"Good Heavens, Grace! You always knew I would have to marry some day."

"I was sick; I nearly died. I didn't hear any reports of you hanging

around the hospital to learn how I was getting along."

He laughed rather sheepishly.

"I had to be careful. You know that as well as I do. I know half the staff

there. Besides, one of--" He hesitated over his wife's name. "A girl I

know very well was in the training-school. There would have been the devil

to pay if I'd as much as called up."

"You never told me you were going to get married."

Cornered, he slipped an arm around her. But she shook him off.


"I meant to tell you, honey; but you got sick. Anyhow, I--I hated to tell

you, honey."

He had furnished the flat for her. There was a comfortable feeling of

coming home about going there again. And, now that the worst minute of

their meeting was over, he was visibly happier. But Grace continued to

stand eyeing him somberly.

"I've got something to tell you," she said. "Don't have a fit, and don't

laugh. If you do, I'll--I'll jump out of the window. I've got a place in a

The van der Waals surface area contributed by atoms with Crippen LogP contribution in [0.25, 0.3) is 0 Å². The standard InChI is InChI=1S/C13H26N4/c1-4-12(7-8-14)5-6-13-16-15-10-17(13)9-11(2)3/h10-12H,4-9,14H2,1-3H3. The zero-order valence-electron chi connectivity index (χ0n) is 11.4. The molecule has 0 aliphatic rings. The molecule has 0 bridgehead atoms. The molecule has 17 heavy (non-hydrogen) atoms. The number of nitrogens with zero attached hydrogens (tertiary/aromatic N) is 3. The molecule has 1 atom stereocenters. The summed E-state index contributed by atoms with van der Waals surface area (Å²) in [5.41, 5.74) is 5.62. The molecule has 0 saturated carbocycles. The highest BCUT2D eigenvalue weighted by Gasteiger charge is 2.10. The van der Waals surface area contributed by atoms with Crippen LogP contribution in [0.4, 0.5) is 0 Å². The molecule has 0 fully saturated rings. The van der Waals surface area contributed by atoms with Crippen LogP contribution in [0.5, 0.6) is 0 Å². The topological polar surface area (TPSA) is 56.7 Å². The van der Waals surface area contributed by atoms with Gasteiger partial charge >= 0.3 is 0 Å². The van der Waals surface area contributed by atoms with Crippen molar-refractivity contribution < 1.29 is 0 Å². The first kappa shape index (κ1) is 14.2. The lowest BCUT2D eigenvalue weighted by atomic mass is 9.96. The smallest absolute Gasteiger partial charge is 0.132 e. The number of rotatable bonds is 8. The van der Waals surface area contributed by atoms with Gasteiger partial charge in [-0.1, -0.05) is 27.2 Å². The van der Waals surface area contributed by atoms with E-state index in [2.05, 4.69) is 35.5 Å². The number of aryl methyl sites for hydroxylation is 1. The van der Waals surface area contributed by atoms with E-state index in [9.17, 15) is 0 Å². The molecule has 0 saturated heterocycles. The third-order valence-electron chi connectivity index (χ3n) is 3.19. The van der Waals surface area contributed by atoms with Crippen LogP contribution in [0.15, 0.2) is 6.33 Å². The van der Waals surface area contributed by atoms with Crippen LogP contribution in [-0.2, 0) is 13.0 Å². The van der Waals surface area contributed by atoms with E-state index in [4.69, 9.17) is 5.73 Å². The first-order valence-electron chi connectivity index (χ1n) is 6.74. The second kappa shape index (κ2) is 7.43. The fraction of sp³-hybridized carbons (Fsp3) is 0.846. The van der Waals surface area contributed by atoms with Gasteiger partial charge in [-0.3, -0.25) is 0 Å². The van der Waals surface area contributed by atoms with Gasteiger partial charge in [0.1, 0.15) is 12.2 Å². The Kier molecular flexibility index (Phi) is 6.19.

store. I'm going to be straight, Palmer."

"Good for you!"

He meant it. She was a nice girl and he was fond of her. The other was a

dog's life. And he was not unselfish about it. She could not belong to

him. He did not want her to belong to any one else.

"One of the nurses in the hospital, a Miss Page, has got me something to do

at Lipton and Homburg's. I am going on for the January white sale. If I

make good they will keep me."

He had put her aside without a qualm; and now he met her announcement with

approval. He meant to let her alone. They would have a holiday together,

and then they would say good-bye. And she had not fooled him. She still

cared. He was getting off well, all things considered. She might have

raised a row.

"Good work!" he said. "You'll be a lot happier. But that isn't any reason

why we shouldn't be friends, is it? Just friends; I mean that. I would

like to feel that I can stop in now and then and say how do you do."

"I promised Miss Page."

"Never mind Miss Page."

The mention of Sidney's name brought up in his mind Christine as he had

left her that morning. He scowled. Things were not going well at home.

There was something wrong with Christine. She used to be a good sport, but

she had never been the same since the day of the wedding. He thought her

attitude toward him was one of suspicion. It made him uncomfortable. But

any attempt on his part to fathom it only met with cold silence. That had

been her attitude that morning.

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